Experts at Bristol Zoological Society are working to help safeguard the future of Kordofan giraffe which have just been assessed as Critically Endangered. It is estimated that as few as 2,000 individuals of this sub-species may be left in Africa.
Dr Gráinne McCabe, head of field conservation and science at Bristol Zoological Society, said in 30 years there had been a fall of 80 per cent in the giraffe population and it was vital action was taken.
She said: “It is a race against time. They are iconic animals, a vital part of the African landscape and very important to the eco-system. But we could lose them within our lifetime if we don’t do something about it.”
The main threat to Kordofan giraffe has been competition for food with herders bringing their cattle into the national park and stripping leaves from the trees. This leaves little food for giraffe during the prolonged dry season.
Bristol Zoological Society is helping to fund eco-guards to patrol the Bénoué National Park and a network of other protected areas in northern Cameroon. These patrols have already led to a drop in illegal activity. The society has also helped to pay for camera traps. Pictures from the cameras are then sent back to Bristol by a programme manager based in Cameroon.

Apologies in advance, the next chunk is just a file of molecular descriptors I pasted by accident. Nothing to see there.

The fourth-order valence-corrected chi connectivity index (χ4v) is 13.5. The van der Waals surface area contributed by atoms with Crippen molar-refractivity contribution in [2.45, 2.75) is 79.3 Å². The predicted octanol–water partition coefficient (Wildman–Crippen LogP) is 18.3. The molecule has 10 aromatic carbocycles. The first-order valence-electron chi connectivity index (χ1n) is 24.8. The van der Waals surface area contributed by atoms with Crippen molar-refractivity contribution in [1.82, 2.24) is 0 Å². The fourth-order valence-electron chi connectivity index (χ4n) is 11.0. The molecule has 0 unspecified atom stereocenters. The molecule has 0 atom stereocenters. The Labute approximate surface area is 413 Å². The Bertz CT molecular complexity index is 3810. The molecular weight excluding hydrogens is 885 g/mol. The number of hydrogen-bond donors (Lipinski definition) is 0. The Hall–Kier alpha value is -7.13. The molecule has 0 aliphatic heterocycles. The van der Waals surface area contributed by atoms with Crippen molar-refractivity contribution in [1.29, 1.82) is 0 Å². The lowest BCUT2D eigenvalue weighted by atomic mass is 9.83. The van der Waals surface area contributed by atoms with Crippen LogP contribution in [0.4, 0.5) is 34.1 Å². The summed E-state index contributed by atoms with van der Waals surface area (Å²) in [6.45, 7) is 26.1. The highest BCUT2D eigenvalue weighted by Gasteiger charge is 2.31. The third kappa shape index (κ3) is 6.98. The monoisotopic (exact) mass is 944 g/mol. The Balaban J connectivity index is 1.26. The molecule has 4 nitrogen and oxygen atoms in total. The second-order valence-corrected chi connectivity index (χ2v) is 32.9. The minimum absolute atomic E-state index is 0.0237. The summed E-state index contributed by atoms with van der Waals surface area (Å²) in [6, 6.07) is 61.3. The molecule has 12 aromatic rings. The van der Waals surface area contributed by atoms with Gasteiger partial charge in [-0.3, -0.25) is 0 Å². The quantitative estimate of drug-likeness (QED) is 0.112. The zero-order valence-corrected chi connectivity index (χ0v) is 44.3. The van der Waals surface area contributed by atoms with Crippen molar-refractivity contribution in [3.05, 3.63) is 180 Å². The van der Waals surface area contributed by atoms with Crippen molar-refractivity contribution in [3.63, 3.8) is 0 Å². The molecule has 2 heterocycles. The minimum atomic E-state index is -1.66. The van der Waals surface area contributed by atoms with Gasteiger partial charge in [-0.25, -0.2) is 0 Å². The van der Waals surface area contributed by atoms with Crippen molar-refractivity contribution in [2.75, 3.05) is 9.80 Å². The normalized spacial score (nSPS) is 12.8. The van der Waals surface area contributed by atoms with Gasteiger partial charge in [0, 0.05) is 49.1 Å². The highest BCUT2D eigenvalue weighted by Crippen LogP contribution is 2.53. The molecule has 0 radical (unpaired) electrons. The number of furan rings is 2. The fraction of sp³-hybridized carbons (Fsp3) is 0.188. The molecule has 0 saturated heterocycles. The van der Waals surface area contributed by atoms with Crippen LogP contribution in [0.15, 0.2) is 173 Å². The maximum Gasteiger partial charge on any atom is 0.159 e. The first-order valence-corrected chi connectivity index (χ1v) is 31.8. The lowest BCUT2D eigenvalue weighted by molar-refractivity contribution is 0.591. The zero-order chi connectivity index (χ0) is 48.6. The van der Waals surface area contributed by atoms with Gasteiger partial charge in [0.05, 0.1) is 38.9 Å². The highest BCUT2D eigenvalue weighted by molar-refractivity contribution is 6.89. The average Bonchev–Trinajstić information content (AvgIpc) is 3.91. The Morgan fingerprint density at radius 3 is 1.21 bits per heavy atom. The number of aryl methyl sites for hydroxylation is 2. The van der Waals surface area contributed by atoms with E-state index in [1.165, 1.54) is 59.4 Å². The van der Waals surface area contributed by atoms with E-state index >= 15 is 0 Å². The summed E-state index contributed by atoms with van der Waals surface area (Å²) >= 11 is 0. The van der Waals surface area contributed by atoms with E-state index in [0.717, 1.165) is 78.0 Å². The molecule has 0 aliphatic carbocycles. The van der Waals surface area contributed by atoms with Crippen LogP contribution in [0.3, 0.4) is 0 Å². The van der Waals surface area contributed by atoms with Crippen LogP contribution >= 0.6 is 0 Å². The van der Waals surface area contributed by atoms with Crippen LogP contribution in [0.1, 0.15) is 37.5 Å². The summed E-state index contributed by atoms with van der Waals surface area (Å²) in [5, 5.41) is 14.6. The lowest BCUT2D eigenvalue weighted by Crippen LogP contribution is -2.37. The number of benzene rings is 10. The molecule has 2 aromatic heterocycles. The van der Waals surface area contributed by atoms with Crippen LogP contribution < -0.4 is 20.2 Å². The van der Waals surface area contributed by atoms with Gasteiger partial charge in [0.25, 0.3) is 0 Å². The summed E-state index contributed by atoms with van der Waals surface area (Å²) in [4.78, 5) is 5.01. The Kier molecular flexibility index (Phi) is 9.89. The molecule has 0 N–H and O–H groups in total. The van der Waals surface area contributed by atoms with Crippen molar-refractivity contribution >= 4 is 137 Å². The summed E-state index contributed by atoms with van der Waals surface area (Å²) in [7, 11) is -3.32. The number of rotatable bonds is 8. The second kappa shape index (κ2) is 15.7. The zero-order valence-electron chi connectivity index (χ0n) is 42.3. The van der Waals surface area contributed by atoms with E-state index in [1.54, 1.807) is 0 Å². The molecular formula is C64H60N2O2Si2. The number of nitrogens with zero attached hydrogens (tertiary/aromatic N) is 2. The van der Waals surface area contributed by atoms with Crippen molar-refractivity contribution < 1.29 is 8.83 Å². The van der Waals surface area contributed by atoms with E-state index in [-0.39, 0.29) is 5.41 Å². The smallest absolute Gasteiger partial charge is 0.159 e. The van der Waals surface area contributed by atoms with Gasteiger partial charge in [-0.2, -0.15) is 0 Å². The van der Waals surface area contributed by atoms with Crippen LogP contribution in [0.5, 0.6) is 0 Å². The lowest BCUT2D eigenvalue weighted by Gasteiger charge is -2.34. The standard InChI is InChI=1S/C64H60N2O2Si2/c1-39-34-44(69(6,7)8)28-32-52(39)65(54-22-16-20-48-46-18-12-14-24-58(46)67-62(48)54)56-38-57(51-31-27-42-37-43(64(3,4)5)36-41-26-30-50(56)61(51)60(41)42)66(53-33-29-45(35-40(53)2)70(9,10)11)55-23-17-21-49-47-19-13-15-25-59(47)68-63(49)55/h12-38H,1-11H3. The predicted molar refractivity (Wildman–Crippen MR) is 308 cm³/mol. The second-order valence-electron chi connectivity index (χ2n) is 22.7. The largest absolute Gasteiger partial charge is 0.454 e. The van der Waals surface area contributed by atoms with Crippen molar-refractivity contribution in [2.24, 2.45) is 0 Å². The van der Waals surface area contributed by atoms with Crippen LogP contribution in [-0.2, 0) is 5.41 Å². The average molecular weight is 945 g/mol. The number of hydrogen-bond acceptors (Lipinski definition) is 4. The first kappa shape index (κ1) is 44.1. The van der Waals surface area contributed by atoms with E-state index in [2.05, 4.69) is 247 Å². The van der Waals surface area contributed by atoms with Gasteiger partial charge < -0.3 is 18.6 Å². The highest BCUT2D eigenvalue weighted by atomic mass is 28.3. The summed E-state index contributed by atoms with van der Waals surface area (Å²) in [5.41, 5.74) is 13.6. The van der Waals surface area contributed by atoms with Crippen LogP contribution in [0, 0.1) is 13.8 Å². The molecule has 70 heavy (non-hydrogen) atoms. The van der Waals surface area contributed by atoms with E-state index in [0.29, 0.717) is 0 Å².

Dr McCabe said: “We are able to make an impact by spending relatively small amounts because we have spent time on the ground in Cameroon and worked with the National Park team to come up with effective solutions that can be implemented quickly and efficiently.” Dr McCabe said if anyone was able to offer financial support to help Bristol Zoological Society save the Kordofan giraffe she would be delighted to hear from them. Please contact at [email protected]
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